The move toward acquisition followed a trend in the hospitality industry whereby companies were getting bigger in order to survive. With the number of full-service hotels running low, MeriStar Hospitality turned its attention to resorts, specifically vacation destinations for the baby-boomer generation. Unfortunately, the company initially experienced bad luck in realizing its growth-related goals. Soon after the new companies were created, the stock market tanked, sending their paper value into a tailspin. Then, in 2000, MeriStar executives aborted plans to purchase American Skiing Co. when they became concerned that the company would have too much debt. A month later, FelCor Lodging Trust Inc., a Texas real estate investment trust, announced its intention to buy out MeriStar Hospitality for $2.7 billion in cash and stocks, but after September 11, 2001, the companies called off the deal.

The Merger of MeriStar and Interstate: 2002

The 2002 merger of MeriStar with Pittsburgh-based Interstate Hotels made great sense to MeriStar, whose hotels had experienced sharp profit declines due to the slowed economy prior to 2001. According to one industry analyst, who was quoted in the Washington Post in December 2002, the biggest boon came from enabling MeriStar to eliminate its biggest competitor, Interstate. The merger also gave MeriStar its long-awaited opportunity to branch off into hotel ownership. The new company assumed the name Interstate Hotels & Resorts Inc., and MeriStar's two top executives--chairman and chief executive officer Paul Whetsell and chief operating officer John Emery-- took control of the combined entity. MeriStar Hospitality became the investment company and Interstate Hotels Corporation its management arm. The two companies shared a combined board of directors.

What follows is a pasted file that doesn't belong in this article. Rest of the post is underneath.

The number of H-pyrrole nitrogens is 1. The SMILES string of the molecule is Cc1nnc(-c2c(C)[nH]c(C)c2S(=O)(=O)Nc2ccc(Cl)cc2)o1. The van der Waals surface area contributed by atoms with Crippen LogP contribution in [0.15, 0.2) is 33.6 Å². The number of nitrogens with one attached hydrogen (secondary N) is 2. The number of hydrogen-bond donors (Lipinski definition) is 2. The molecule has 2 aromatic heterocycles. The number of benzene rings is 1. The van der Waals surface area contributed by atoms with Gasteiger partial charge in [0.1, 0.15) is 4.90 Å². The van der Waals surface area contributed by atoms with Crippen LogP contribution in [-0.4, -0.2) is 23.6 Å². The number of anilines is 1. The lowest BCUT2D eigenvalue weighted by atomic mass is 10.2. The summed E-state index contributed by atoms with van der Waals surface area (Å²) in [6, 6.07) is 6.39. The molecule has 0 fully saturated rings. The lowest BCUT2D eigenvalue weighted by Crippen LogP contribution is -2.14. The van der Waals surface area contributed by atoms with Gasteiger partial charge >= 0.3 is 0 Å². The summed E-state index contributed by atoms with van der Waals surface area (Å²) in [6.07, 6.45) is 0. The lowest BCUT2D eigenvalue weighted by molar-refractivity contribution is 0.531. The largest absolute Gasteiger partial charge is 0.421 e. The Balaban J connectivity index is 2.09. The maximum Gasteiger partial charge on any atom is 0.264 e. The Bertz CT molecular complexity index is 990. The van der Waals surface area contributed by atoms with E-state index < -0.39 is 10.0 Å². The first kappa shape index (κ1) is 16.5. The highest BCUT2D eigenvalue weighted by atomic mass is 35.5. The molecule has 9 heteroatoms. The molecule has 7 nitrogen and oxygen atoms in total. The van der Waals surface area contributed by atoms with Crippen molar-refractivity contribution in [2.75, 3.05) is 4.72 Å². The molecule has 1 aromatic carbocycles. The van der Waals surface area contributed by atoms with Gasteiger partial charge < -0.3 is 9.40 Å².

Following the merger, Whetsell set about paying down the high debt of MeriStar Hospitality Corporation, one of the most heavily indebted real estate investment trusts in the industry. Emery held parties at each of Interstate's 400 hotels to "make people think 'hotels' when they hear 'Interstate.'" Interstate Hotels & Resorts (the hotel management end of the company) relocated its headquarters from Washington, D.C., to Arlington County, Virginia, and reduced the combined companies' number of shared positions.

In March 2002, MeriStar Hospitality contracted with VisualFrenzy media to produce and distribute "streaming marketing videos" for online booking. Also in July 2002, it increased its focus on online communication through its IT subsidiary, NetEffect, which it had launched in May 2002 to provide technology consulting, project management, hardware acquisition, e-marketing, and other Internet-based services to its management clients. It introduced E-Brochure and Rapid Comment, both designed to help hotels conduct marketing campaigns and measure guest satisfaction.

In the summer of 2003, Interstate moved MeriStar's 230 employees from Georgetown to Arlington. Interstate planned to continue to mine the advantages of the paper-clip real estate investment trust for the foreseeable future, taking the best of both companies and combining them into one. "We believe that consolidation in the industry will continue," Whetsell said in a June 2002 Hotel & Motel Management article, "and this merger gives us the platform to grow."

Principal Subsidiaries: BridgeStreet Corporate Housing Worldwide Inc.; Continental Design; Flagstone Hospitality Management LLC; NetEffect Alliance.

Principal Competitors: InterContinental Hotels Group plc; Prime Hospitality Corporation; Choice Hotels International Inc.; Carnival Corporation; Starwood Hotels & Resorts Worldwide, Inc.
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Last edited by netrashetty; January 11th, 2011 at 12:18 PM..